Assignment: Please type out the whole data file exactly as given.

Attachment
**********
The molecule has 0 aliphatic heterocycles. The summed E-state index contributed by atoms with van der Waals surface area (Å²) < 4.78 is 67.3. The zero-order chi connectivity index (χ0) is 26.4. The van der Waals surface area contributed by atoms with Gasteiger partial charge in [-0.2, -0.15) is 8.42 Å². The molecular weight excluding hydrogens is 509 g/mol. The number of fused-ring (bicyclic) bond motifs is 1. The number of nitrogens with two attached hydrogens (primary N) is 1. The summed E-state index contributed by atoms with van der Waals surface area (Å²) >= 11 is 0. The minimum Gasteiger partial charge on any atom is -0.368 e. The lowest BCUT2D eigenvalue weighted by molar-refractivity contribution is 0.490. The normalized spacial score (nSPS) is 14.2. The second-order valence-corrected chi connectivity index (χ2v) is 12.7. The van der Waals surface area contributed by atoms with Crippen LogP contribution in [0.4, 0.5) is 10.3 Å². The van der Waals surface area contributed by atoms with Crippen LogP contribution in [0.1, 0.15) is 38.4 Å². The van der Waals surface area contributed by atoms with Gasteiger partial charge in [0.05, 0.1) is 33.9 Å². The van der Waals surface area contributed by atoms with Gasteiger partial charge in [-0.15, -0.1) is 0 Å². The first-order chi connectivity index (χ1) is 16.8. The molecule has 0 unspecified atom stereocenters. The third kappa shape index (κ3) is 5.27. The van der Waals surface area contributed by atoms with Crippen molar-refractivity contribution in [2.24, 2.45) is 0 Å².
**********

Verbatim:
The molecule has 0 aliphatic heterocycles. The summed E-state index contributed by atoms with van der Waals surface area (Å²) < 4.78 is 67.3. The zero-order chi connectivity index (χ0) is 26.4. The van der Waals surface area contributed by atoms with Gasteiger partial charge in [-0.2, -0.15) is 8.42 Å². The molecular weight excluding hydrogens is 509 g/mol. The number of fused-ring (bicyclic) bond motifs is 1. The number of nitrogens with two attached hydrogens (primary N) is 1. The summed E-state index contributed by atoms with van der Waals surface area (Å²) >= 11 is 0. The minimum Gasteiger partial charge on any atom is -0.368 e. The lowest BCUT2D eigenvalue weighted by molar-refractivity contribution is 0.490. The normalized spacial score (nSPS) is 14.2. The second-order valence-corrected chi connectivity index (χ2v) is 12.7. The van der Waals surface area contributed by atoms with Crippen LogP contribution in [0.4, 0.5) is 10.3 Å². The van der Waals surface area contributed by atoms with Crippen LogP contribution in [0.1, 0.15) is 38.4 Å². The van der Waals surface area contributed by atoms with Gasteiger partial charge in [0.05, 0.1) is 33.9 Å². The van der Waals surface area contributed by atoms with Gasteiger partial charge in [-0.15, -0.1) is 0 Å². The first-order chi connectivity index (χ1) is 16.8. The molecule has 0 unspecified atom stereocenters. The third kappa shape index (κ3) is 5.27. The van der Waals surface area contributed by atoms with Crippen molar-refractivity contribution in [2.24, 2.45) is 0 Å².